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As a workaround, you might try setting radexpand to false:
(%i1) assume(0 < x, x <= 1)$
(%i2) sqrt(a/(x-1)^2);
(%o2) sqrt(a)/(x-1)
(%i3) sqrt(a/(x-1)^2), radexpand : false;
(%o3) sqrt(a/(x-1)^2)
Dear Developers of Maxima,
I found that sqrt() returns the incorrect expression that has the sign
opposite to the ture expression when some certain argument is given to
sqrt(). Namely, sqrt() interprets incorrectly the database that is prepared
by assume().
Here is an demonstration program:
-------------------------------------------------------------------------------
/*
* wrong_sign_of_sqrt.maxima
*
* S.Adachi 2008/06/01
*/
display2d:false;
assume(x >= 0, x <= 1);
correct_result_1:sqrt((x-1)^2);
correct_result_2:sqrt(1/(x-1)^2);
correct_result_3:sqrt(a*(x-1)^2);
incorrect_result_1:sqrt(a/(x-1)^2);
incorrect_result_2:sqrt(a^2/(x-1)^2);
incorrect_result_3:sqrt(x^2/(x-1)^2);
/* END */
-------------------------------------------------------------------------------
The result of execution is as follows:
-------------------------------------------------------------------------------
Maxima 5.14.0cvs http://maxima.sourceforge.net
Using Lisp GNU Common Lisp (GCL) GCL 2.6.7 (aka GCL)
Distributed under the GNU Public License. See the file COPYING.
Dedicated to the memory of William Schelter.
The function bug_report() provides bug reporting information.
(%i1) batch(wrong_sign_of_sqrt.maxima)
batching #p/Volumes/HFS+2/home/adachi/work/299/wrong_sign_of_sqrt.maxima
(%i2) display2d : false
(%o2) false
(%i3) assume(x >= 0,x <= 1)
(%o3) [x >= 0,x <= 1]
(%i4) correct_result_1:sqrt((x-1)^2)
(%o4) 1-x
(%i5) correct_result_2:sqrt(1/(x-1)^2)
(%o5) 1/(1-x)
(%i6) correct_result_3:sqrt(a*(x-1)^2)
(%o6) sqrt(a)*(1-x)
(%i7) incorrect_result_1:sqrt(a/(x-1)^2)
(%o7) sqrt(a)/(x-1)
(%i8) incorrect_result_2:sqrt(a^2/(x-1)^2)
(%o8) abs(a)/(x-1)
(%i9) incorrect_result_3:sqrt(x^2/(x-1)^2)
(%o9) x/(x-1)
(%o10) "wrong_sign_of_sqrt.maxima"
-------------------------------------------------------------------------------
I wonder why sqrt() returns the wrong expression if sqrt((x-1)^2) appears
in the denominator of some fraction in the argument that is more complex
than some threshold (e.g. the numerator is not a simple number or something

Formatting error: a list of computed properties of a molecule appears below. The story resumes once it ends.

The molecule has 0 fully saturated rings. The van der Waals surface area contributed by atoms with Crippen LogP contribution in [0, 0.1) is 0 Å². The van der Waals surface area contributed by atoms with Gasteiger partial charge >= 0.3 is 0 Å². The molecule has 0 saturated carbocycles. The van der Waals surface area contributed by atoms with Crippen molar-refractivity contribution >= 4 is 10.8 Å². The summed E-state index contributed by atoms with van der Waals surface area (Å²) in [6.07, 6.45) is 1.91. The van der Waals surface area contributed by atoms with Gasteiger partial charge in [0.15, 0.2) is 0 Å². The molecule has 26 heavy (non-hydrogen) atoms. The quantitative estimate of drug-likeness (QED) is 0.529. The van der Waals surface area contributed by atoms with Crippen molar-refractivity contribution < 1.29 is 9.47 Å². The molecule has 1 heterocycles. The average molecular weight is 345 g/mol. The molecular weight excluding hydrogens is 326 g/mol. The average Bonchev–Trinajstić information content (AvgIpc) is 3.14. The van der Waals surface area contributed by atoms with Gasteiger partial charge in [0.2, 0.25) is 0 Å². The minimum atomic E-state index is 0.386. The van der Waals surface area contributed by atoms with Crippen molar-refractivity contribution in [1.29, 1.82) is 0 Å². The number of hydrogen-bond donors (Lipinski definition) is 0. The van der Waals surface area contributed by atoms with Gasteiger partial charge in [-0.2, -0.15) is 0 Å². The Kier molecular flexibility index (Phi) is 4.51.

like that).
I think that this is a very severe bug of sqrt()
and the database that is prepared by assume().
This bug puts many user programs to the state
producing many wrong results.
Please fix this severe bug.
Sincerely yours,
Satoshi Adachi
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As a workaround, you might try setting radexpand to false:
(%i1) assume(0 < x, x <= 1)$
(%i2) sqrt(a/(x-1)^2);
(%o2) sqrt(a)/(x-1)
(%i3) sqrt(a/(x-1)^2), radexpand : false;
(%o3) sqrt(a/(x-1)^2)
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Thank you for your suggestion.
But, your suggestion just forbids Maxima to simplify certain expressions
in order not to produce wrong results.
Is someone trying to fix this bug now?
If not yet, I will read lisp source code in some future (maybe, several months
later) to try to fix the problem...
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Assign category = lisp core / simplification.
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FWIW, the code that handles this is simpexpt in simp.lisp. For the case of sqrt((x-1)^2), the e1 tag is done, and the second cond case is executed. The result is correct in this case.
However, for sqrt(1/(x-1)^2), the e1 tag is also done, but the first cond case is executed because the (noneg (cadr gr)) returns non-nil. In the former case the noneg call returns NIL, which is correct because x-1 is not negative.
I don't know why the two different calls to noneg return different values for x-1. NIL should be returned in each case because x <= 1.
There is one difference, though. The z arg to simpexpt is NIL for the case that works and T for the case that is incorrect.
Tracing dcompare shows that the results of comparisons with x
change in the middle of the computation.
(%i4) sqrt(a/(x-1)^2);
0: (DCOMPARE $X 1)
0: DCOMPARE returned $NZ
0: (DCOMPARE $X 1.0)
0: DCOMPARE returned $PNZ
0: (DCOMPARE $X 0)
0: DCOMPARE returned $PZ
0: (DCOMPARE $X 1)
0: DCOMPARE returned $POS
Similar behavior observed with bug 1419046 "sign bug".
Fixed in compar.lisp rev 1.46.
(%i2) assume(x >= 0, x <= 1);
(%o2) [x >= 0,x <= 1]
(%i3) correct_result_1:sqrt((x-1)^2);
(%o3) 1-x
(%i4) correct_result_2:sqrt(1/(x-1)^2);
(%o4) 1/(1-x)
(%i5) correct_result_3:sqrt(a*(x-1)^2);
(%o5) sqrt(a)*(1-x)
(%i6) incorrect_result_1:sqrt(a/(x-1)^2);
(%o6) sqrt(a)/(1-x)
(%i7) incorrect_result_2:sqrt(a^2/(x-1)^2);
(%o7) abs(a)/(1-x)
(%i8) incorrect_result_3:sqrt(x^2/(x-1)^2);
(%o8) x/(1-x)
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